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Extension > Garden > Commercial fruit and vegetable production > Plant diseases > Early blight of tomato

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Early blight of tomato

Anna Johnson, Michelle Grabowski and Angela Orshinsky

Importance

Early blight is one of the most common tomato diseases, occurring nearly every season wherever tomatoes are grown. It affects leaves, fruits, and stems and can be severely yield limiting when susceptible cultivars are used and weather is favorable. Severe defoliation can occur and result in sunscald on the fruit. Early blight is common in both field and high tunnel tomato production in Minnesota.

M.Grabowski, UMN Extension

Leaf spot symptoms of early blight on tomato.

Host and pathogen

Early blight can be caused by two different closely related fungi, Alternaria tomatophila and Alternaria solani. Alternaria tomatophila is more virulent on tomato than A. solani, so in regions where A. tomatophila is found, it is the primary cause of early blight on tomato. However, if A. tomatophila is absent, A. solani will cause early blight on tomato. Both pathogens can also infect potato, although A. solani is more likely to cause potato early blight than A. tomatophila. Both pathogens can also infect eggplant and several Solanaceous weeds including black nightshade (Solanum ptycanthum), and hairy nightshade (Solanum physalifolium)

Identification

Signs and symptoms

Leaves

Stem

Fruit

Environment

M.Grabowski, UMN Extension

Early blight fruit rot symptoms.

Biology and disease cycle

Alternaria tomatophila and A. solani overwinter in infected plant debris and soil in Minnesota. The pathogen also survives on tomato seed or may be introduced on tomato transplants. Lower leaves become infected when in contact with contaminated soil, either through direct contact or through rain-splashed soil. Spores can germinate between 47 and 90 F and need free water or humidity of 90% or greater. Spores infect plants and form leaf spots as small as 1/8 inch diameter and in as little as five days. Spores can be spread throughout a field by wind, human contact or equipment, resulting in many reinfection opportunities throughout a growing season.

Management

Resistant cultivars.

There are many resistant tomato cultivars available, often designated with an "EB" in seed catalogs. There is also an extensive list of resistant cultivars on Cornell University's vegetable pathology website. Resistant varieties are not immune to early blight. Rather moderate levels of resistance to either leaf infection, stem infection or both are present.

A few common cultivars with early blight resistance include:

Cultural control

M. Grabowski, UMN Extension

Early blight stem infection.

Chemical control

Below is a partial list of fungicides available for control of early blight on tomato. Applications should be made when environmental conditions favor disease to be the most effective and repeated according to label instructions.

It is important to alternate between different chemical families to avoid the development of pathogen insensitivity to particular active ingredients. Some insensitivity to the chemical family 11 has become more common in some areas, so particular care should be taken to rotate these with other chemical families. Also, if insensitivity is already present in a given field population of early blight, fungicides in chemical family 11 will not provide good control.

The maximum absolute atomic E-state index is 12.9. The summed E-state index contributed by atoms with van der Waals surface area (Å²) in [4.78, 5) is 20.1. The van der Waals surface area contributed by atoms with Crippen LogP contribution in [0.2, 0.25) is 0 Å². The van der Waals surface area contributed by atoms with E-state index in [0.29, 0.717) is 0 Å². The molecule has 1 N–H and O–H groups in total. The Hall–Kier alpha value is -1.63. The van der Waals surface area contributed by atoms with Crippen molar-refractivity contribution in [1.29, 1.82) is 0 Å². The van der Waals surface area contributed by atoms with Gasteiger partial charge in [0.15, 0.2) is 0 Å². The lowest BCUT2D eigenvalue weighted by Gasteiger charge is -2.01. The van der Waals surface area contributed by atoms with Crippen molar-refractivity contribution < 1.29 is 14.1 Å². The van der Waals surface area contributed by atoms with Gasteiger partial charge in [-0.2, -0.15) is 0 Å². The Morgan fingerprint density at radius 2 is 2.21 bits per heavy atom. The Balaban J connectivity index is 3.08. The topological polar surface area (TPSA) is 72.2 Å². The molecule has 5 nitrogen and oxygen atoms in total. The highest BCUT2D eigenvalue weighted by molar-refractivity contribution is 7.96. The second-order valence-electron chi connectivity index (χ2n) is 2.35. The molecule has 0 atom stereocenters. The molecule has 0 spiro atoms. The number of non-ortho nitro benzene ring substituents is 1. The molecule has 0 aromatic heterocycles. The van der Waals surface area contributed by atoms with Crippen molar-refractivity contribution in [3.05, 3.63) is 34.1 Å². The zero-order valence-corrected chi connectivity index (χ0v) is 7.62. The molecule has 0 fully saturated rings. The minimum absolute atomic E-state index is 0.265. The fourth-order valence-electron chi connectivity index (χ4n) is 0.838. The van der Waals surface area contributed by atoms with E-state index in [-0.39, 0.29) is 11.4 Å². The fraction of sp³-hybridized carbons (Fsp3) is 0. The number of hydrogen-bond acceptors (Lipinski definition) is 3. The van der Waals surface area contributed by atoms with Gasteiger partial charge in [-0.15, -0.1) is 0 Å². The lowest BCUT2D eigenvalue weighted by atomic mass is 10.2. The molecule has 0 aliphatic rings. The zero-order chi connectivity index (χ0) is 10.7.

Active ingredient Common product names Chemical family Comments
Penthiopyrad Fontelis 7 Very good
Boscalid Endura, Lance WDG 7 Very good
Pyraclostrobin Cabrio 11 Very good, but insensitivity is becoming more common
Fenamidone Reason 11 Very good, but insensitivity is becoming more common
Azoxystrobin Quadris 11 Very good, but insensitivity is becoming more common
Cymoxanil and Famoxadone Tanos 27 and 11, respectively Good, but insensitivity is becoming more common
Fluxapyroxad and Pyraclostrobin Priaxor 7 and 11, respectively Good, but insensitivity is becoming more common
Pyrimethanil Scala 9 Good
Difenoconazole and Cyprodinil Inspire Super 3 and 9, respectively Good
Mancozeb Dithane, Manzate, Penncozeb M Good
Mancozeb and Zoxamide Gavel M and 22, respectively Good
Difenoconazole and Mandipropamid Revus Top 3 and 40, respectively Good
Cyprodinil and Fludioxonil Switch 9 and 12, respectively Good
Chlorothalonil Bravo, Echo, Equus M Fair
Copper (copper hydroxide, copper oxychloride, etc.) Kocide 2000, Champ Formula 2, Nu-Cop 50DF, C-O-C-S WDG M Fair. Some copper products OMRI listed – copper is best option for organic production

The information given herein is supplied with the understanding that no discrimination is intended and no endorsement by the University of Minnesota Extension. A pesticide label is a legal document. Always follow the pesticide label directions attached to the pesticide container you are using. The site of use or plant to which the pesticide is to be applied must be listed on the label or the pesticide cannot be used. If a pesticide label prohibits use within a greenhouse, it cannot be used in a greenhouse or high tunnel in Minnesota. Remember, the label is the law.

2015

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